After his re-election, Kazakhstani President Kassym-Jomart Tokayev made his first foreign visit to Moscow on November 28, an action that, up to now, most observers would have seen as a clear expression of loyalty or even subservience to Russia by the head of a post-Soviet state. But for reasons both immediate and longer term, even the most pro-Kremlin of commentators have refrained from such suggestions in this case, reflecting a new reality in which Kazakhstan, hitherto one of Russia’s most reliable allies, is pursuing a course increasingly independent of and at odds with the Kremlin. The Russian leadership is assuredly aware of this, and one measly meeting is not going to change that. Three clear signs underlined this trend during the Moscow meeting itself, reflecting the profound shifts in relations between the two countries that have taken place this year. First of all, the meeting between Tokayev and President Vladimir Putin was, as Russian observers have pointed out, long on beautiful, but empty, words and short on specific commitments. The joint communiqué was indeed long on promises of mutual support and Kazakhstan’s continued membership in Russian-led organizations, including the Collective Security Treaty Organization (CSTO), Eurasian Economic Community and Shanghai Cooperation Organization (Kremlin.ru, November 28). Yet, its only specific commitment was to expanding gas transit capabilities, something the two countries first agreed to 20 years ago but have not done much to promote in the intervening years (Kasparov.ru, November 29). The communiqué was silent on Kazakhstan’s relations with the West or on any specific commitment by Tokayev to rein in those who raise questions about Russia’s past and present policies in Kazakhstan. For those reasons, Russian commentators viewed the summit as anything but a success (Ia-centr.ru, November 29; Stanradar.com; Rosbalt.ru, November 30), all the more so as the integration projects Kazakhstan re-committed itself to are increasingly becoming hollow shells (REGNUM, July 29; Thinktanks.by, November 19).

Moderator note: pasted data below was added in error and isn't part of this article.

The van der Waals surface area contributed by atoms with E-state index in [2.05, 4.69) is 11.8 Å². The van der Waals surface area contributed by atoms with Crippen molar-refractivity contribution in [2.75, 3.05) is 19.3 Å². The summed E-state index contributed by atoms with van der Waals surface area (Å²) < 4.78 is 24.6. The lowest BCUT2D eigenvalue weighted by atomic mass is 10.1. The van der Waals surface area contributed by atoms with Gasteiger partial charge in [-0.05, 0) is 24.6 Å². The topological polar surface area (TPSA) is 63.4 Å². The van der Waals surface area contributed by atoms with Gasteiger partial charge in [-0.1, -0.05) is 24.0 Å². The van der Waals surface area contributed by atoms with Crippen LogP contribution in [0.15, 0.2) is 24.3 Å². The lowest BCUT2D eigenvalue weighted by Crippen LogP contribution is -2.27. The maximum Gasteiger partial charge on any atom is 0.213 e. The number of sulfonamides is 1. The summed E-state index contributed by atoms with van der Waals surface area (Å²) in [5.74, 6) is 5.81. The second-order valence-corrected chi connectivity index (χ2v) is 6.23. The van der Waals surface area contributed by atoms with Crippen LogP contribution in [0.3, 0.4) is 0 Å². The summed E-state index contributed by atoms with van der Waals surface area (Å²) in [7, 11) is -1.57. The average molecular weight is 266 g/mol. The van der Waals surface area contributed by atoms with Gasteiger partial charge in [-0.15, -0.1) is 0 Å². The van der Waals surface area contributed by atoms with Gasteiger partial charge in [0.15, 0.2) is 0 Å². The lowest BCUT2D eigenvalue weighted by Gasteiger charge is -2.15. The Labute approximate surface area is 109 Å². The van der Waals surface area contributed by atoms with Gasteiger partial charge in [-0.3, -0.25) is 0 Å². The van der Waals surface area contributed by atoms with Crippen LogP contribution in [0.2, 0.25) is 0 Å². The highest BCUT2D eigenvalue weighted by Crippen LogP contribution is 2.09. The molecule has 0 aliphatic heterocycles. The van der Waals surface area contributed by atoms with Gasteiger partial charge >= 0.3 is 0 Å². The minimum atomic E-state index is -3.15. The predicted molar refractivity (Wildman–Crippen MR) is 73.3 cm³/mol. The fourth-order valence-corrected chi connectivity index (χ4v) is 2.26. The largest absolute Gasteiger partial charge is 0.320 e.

Second, and likely especially offensive to Putin, immediately after their meeting, Tokayev did not return directly home as his predecessors might have but rather traveled onward to Paris, thus signaling his desire to develop even better relations with Europe, which is now at odds with Russia over Ukraine. Moreover, even as he was talking with Putin, Tokayev was simultaneously continuing his conversations with China and the United States about expanding relations. In both cases, the Kazakhstani leader hopes to counterbalance Russian power and avoid shipping his country’s exports via Russian territory (Turantoday.com; Nv.ua; Mk.ru, November 29).
Third, and most important, even as the Moscow meeting was taking place, Astana and Tashkent released a draft treaty committing their countries to cooperation in the event that either are attacked by “a third country,” a locution that most in Moscow will understand as a clear reference to Russia and a sign that neither state has much confidence in the CSTO nor in the other Russian-led regional projects meant to “keep the peace” (Kun.uz, November 28). From Putin’s perspective, this is perhaps even more an act of lèse-majesté than Tokayev’s widely covered remark to the Kremlin leader in June 2022 that Kazakhstan does not support Russia’s policies in Ukraine. Subsequently, the Kazakhstani leader declared that Astana would welcome Russians fleeing Putin’s “partial mobilization” order as well as Russian firms seeking to get out from under Western sanctions. Furthermore, Tokayev’s decision to cancel the Victory Day celebrations in Kazakhstan this year was a direct shot at Russia’s national pride (YouTube, June 20; The Moscow Times, September 27).